Nigeria to Offer Gambia’s Jammeh Asylum to Defuse CrisisBy and
Jammeh’s lawyer seeks injunction blocking inauguration
Nigerian lawmakers offer asylum to prevent regional violence
Nigerian President Muhammadu Buhari headed to Gambia to defuse a political crisis sparked by President Yahya Jammeh’s refusal to step down after he lost elections last month.
Buhari will present a plan approved by Nigeria’s lower house of parliament on Thursday to offer Jammeh asylum, as part of efforts to persuade him to leave office. The plan is intended to “prevent violence which could engulf the region,” Abdulrazak Namdas, spokesman for the House of Representatives, said by phone from the capital, Abuja.
The African Union won’t recognize Jammeh as the legitimate president of Gambia as of Jan. 19, the date when the winner of the vote, Adama Barrow, is to be inaugurated, according to an e-mailed statement Friday. The organization said it considers the outcome of last month’s vote “inviolable” and urged Jammeh to refrain from any action that undermines the process leading up to the swearing-in ceremony.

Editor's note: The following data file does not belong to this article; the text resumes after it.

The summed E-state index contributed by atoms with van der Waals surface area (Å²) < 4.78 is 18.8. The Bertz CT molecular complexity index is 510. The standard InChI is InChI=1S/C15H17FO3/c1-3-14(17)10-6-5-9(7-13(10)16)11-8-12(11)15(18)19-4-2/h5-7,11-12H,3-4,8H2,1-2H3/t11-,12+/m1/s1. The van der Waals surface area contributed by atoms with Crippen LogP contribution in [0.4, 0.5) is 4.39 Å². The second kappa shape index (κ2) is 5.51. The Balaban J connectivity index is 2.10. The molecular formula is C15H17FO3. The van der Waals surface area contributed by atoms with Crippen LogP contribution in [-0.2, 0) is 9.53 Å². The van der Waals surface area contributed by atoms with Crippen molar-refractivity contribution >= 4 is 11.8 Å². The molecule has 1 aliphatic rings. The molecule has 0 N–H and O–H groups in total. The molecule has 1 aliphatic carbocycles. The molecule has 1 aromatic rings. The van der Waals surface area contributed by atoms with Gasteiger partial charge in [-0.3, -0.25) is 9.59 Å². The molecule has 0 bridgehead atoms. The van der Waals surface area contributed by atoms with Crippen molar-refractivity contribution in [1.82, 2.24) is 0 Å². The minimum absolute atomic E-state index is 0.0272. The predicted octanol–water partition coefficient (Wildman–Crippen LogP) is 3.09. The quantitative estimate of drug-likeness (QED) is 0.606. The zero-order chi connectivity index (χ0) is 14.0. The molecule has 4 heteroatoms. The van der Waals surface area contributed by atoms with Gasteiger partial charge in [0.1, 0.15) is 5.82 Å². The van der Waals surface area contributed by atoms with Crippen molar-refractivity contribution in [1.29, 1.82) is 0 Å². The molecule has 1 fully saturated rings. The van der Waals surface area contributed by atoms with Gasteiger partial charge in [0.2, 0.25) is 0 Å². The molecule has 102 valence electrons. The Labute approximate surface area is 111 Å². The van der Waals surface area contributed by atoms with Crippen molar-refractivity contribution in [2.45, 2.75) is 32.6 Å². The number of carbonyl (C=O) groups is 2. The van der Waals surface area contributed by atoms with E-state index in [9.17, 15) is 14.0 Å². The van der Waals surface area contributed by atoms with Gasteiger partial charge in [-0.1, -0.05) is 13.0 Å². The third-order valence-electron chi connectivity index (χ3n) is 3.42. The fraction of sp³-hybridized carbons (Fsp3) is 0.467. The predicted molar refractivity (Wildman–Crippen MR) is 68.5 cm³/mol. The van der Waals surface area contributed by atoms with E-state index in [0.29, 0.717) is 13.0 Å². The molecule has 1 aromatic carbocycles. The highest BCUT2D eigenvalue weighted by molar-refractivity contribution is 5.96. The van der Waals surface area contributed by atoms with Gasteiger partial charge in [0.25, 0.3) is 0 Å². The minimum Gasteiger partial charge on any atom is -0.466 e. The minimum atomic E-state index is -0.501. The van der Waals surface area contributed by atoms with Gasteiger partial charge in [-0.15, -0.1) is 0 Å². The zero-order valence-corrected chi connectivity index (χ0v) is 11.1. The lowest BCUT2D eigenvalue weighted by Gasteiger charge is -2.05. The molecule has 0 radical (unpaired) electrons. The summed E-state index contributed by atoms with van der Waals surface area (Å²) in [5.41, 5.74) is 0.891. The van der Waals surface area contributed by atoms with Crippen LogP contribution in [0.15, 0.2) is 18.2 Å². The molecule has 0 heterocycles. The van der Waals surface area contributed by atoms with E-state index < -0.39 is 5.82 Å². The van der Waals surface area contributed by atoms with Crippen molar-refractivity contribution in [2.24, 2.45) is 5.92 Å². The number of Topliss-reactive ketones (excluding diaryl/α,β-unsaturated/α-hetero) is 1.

Jammeh’s lawyer on Thursday filed an injunction in the Supreme Court that seeks to prevent the inauguration, according to Fatu TV, a pro-opposition broadcaster. The petition came two days after the court failed to consider another petition from Jammeh’s lawyers contesting the election results. Gambia’s Supreme Court hasn’t functioned since 2014.
Preparations for the inauguration on Jan. 19 won’t be hindered by Jammeh’s petitions, Halifah Sallah, a spokesman for Barrow, told reporters Thursday in Gambia’s capital, Banjul. “The status of an election petition should be regarded as a peripheral issue,” he said, urging authorities to allow four private radio stations that have been shut since Jan. 1 to resume broadcasting.
Barrow obtained 263,515 of the votes in Dec. 1 election against 212,099 for the incumbent. Jammeh, who has ruled Gambia since a coup in 1994, initially conceded defeat, only to make an about-turn a week later. The Economic Community of West African States has threatened to use force if Jammeh doesn’t step down.
The U.S. State Department last week ordered employees and families to leave the country, citing possible violence linked to the contested election.